Honoring Our Military Working Dogs

Image of the Military Working Dog Teams National Monument. The monument features a bronze handler and four canines standing atop a pedestal that says “Guardians of America’s Freedom”.

Monument Background

Image of the Not Forgotten Fountain at the Military Working Dog Teams National Monument. The bronze sculpture is a water fountain that represents a Vietnam-era dog handler and his German Shepherd.

The development of the Military Working Dog Teams National Monument (MWD) was spearheaded by Mr. John Burnam, a U. S. Army combat infantryman and German Shepherd Scout Dog Handler during the Vietnam War. While his war dog partners died in Vietnam, he wanted to keep their memories alive and mounted a campaign to create the monument. To provide the foundation for the project he established the John Burnam Monument Foundation in 2008. With the support of Congressman Walter Jones, the National Defense Authorizations Act for 2008 was amended and authorized the Burnam Foundation to design, fund, build and maintain the Military Working Dog Teams National Monument.


Since the Monument could not be placed on the National Mall in Washington, D.C., Joint Base San Antonio — Lackland (JBSA-Lackland) was the most appropriate alternate location. Historically, the base has been the recruiting and training facility for the U.S. Armed Services military working dog program since 1958. It also provides training for working dogs for other government agencies. JBSA – Lackland is also home of the Holland Veterinary Military Working Dog Hospital, the only one of its kind. The monument was constructed and unveiled on October 28, 2013, adjacent to the parade grounds. In 2014, the John Burnam Monument Foundation was deactivated, gifting the structure to JBSA – Lackland, and transferring maintenance of the Monument to the Airman Heritage Foundation (AHF).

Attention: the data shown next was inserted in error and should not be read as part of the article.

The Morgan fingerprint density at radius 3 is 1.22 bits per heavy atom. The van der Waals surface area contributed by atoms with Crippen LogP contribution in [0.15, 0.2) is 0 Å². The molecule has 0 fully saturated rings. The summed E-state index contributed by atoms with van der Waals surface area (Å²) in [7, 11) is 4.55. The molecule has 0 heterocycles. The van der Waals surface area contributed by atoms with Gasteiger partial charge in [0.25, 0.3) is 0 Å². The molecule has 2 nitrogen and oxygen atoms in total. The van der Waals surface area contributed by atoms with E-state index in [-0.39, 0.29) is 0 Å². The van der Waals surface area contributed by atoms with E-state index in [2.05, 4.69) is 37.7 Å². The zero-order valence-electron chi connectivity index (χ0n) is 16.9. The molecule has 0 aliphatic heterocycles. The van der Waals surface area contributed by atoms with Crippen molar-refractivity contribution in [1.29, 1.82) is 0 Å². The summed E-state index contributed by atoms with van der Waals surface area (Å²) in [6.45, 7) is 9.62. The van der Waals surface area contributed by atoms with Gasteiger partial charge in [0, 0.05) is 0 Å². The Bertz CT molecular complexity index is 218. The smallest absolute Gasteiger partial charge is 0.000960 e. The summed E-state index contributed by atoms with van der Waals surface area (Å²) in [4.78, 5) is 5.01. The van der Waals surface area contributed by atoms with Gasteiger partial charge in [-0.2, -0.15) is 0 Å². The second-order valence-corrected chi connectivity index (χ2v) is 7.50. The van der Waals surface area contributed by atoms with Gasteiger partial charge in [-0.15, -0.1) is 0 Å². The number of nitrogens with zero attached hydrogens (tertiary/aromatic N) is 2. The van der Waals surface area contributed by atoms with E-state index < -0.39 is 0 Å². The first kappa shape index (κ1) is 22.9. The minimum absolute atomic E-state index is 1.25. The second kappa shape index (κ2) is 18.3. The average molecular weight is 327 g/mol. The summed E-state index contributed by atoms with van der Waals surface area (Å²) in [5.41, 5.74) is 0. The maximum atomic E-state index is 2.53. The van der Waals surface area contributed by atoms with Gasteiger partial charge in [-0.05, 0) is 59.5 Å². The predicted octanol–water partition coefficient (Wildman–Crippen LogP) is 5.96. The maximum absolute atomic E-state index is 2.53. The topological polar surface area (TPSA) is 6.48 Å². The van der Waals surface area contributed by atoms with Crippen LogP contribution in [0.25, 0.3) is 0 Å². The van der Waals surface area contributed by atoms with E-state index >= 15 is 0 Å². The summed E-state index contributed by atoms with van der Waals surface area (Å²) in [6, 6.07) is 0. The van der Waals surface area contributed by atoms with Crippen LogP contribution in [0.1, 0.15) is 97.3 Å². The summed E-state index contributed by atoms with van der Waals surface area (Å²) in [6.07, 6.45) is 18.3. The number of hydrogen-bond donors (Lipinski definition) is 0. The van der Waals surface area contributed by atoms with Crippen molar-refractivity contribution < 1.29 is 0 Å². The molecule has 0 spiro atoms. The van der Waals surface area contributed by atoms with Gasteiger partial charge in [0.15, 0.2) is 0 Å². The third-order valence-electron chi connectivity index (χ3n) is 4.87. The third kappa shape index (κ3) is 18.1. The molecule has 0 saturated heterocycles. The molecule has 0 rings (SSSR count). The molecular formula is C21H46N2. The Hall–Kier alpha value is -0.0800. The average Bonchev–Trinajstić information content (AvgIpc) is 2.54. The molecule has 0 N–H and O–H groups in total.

Elements of the Monument

The monument incorporates the history of the war-dog program from WWII to the Wars on Terror and includes five of the U.S. Armed Services (Army, Marines, Navy, Air Force, and Coast Guard). When selecting breeds to be on display at the monument, four dog breeds stood out over others that were trained and deployed from WWII to the War on Terror. The dog breeds highlighted on the national monument include the Doberman Pinscher, German Shepherd, Labrador Retriever, and Belgian Malinois. Each of the bronze dogs stands at about 60 inches.


WWII (1941 – 1945): In 1942, the United States initiated the first war-dog program. The Doberman Pinscher was significant in saving lives in the Pacific and European theaters as a scout and sentry. German Shepherds performed as sentries, scouts, and messengers in both the Pacific and European Theaters. In America, the Coast Guard deployed German Shepherds to guard coast waters, beaches, and major riverways.


Korean War (1950 -1953) The German Shepard was the primary breed used for scouting and sentry duty.


Vietnam War (1960 – 1975): The German Shepherd was used for scouting, sentry, patrol, and mine and booby-trap detection. The Labrador was deployed as a tracker.